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When you think of hazing rituals, perhaps images of drunken college freshmen fraternity pledges running miles around campus at ungodly hours of the night are what first come to mind. Or maybe you’ve seen Animal House.

But as developments regarding an ongoing investigation at East Middle School in Montgomery County, North Carolina unfold, it has become painfully obvious how easily harsh hazing rituals can happen among much younger students—students that parents might assume are under adult supervision at all times.

I have recently blogged on the pandemic problem of bullying and the efforts being made against it. Countless non-profits and activist groups exist that attempt to raise awareness and stop bullying. Additionally, in the U.S. 42 states have passed laws regarding anti-bullying policies required for school districts. In North Carolina, the General Assembly’s School Violence Prevention Act (which you can read here as the Senate Bill 526) was passed in June, 2009 and requires that all local school administrative units adopt a policy prohibiting bullying and harassing behavior.

Fourteen students at a public middle school in Biscoe, North Carolina have come forward as victims of sexual bullying—the kind of bullying that Sheriff Jeff Jordan and District Attorney Alan Greene feel merits criminal charges of misdemeanor sexual battery and misdemeanor assault.

The teenagers—members of the soccer and baseball teams at the middle school—were allegedly forced to endure an initiation ritual in the locker room while there were no adults present. The hazing involved the victims being pinned down as sexual acts were simulated on them.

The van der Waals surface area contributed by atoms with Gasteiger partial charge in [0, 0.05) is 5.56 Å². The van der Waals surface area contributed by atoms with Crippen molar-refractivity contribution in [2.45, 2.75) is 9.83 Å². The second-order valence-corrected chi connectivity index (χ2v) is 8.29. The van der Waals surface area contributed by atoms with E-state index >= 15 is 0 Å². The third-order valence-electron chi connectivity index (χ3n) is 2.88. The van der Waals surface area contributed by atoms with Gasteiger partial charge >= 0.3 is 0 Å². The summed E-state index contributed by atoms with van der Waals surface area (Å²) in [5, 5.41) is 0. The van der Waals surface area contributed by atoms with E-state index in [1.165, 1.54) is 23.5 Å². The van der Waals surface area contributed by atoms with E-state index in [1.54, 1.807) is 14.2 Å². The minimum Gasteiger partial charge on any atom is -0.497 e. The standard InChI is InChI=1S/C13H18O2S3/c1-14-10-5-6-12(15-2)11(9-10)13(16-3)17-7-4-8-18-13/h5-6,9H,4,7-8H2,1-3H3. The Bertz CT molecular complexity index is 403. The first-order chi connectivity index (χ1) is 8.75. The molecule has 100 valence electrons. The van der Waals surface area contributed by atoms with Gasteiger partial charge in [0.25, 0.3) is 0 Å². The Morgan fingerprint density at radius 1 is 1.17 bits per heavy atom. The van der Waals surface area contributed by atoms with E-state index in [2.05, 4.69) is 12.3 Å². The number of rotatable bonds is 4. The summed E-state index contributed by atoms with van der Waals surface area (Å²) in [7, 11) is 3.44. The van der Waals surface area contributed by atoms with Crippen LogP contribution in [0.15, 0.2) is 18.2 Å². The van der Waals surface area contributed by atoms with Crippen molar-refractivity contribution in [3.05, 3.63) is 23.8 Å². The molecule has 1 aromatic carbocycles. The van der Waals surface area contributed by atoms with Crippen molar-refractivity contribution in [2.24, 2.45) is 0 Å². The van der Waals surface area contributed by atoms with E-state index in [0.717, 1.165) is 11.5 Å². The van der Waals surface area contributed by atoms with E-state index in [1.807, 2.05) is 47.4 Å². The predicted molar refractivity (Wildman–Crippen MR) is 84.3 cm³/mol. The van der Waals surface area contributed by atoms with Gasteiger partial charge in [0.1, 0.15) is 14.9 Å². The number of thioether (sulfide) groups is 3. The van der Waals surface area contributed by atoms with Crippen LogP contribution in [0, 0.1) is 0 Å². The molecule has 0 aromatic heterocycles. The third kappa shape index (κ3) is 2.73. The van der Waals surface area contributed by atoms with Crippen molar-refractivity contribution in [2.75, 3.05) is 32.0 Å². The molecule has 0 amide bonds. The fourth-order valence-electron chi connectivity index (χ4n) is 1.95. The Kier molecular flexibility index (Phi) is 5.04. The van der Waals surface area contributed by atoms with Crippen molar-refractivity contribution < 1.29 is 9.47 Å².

The allegations have lead to charges against 12 student-athletes, all members of either the soccer or baseball teams. Since each young man is still a minor, they will be prosecuted in juvenile court.

Also facing criminal charges is Vivacious Crew, former East Middle School principal who resigned on May 6, 2010 following the charges. She has been charged with failing to report a sexual offense, which is a class 3 misdemeanor in North Carolina. According to Sheriff Jordan in an article from, a state statute requires a principal to report an on-campus sex offense immediately or by the end of that same day. Ms. Crew allegedly took three days to report the offense that had been brought to her attention by parents on April 13, 2010.

Though the former principal and other adults responsible for the supervision of these young student-athletes might not have taken adequate and timely actions against the hazing and sexual-bullying taking place at East Middle, at least a local law enforcement officer is investigating and addressing the issue now.

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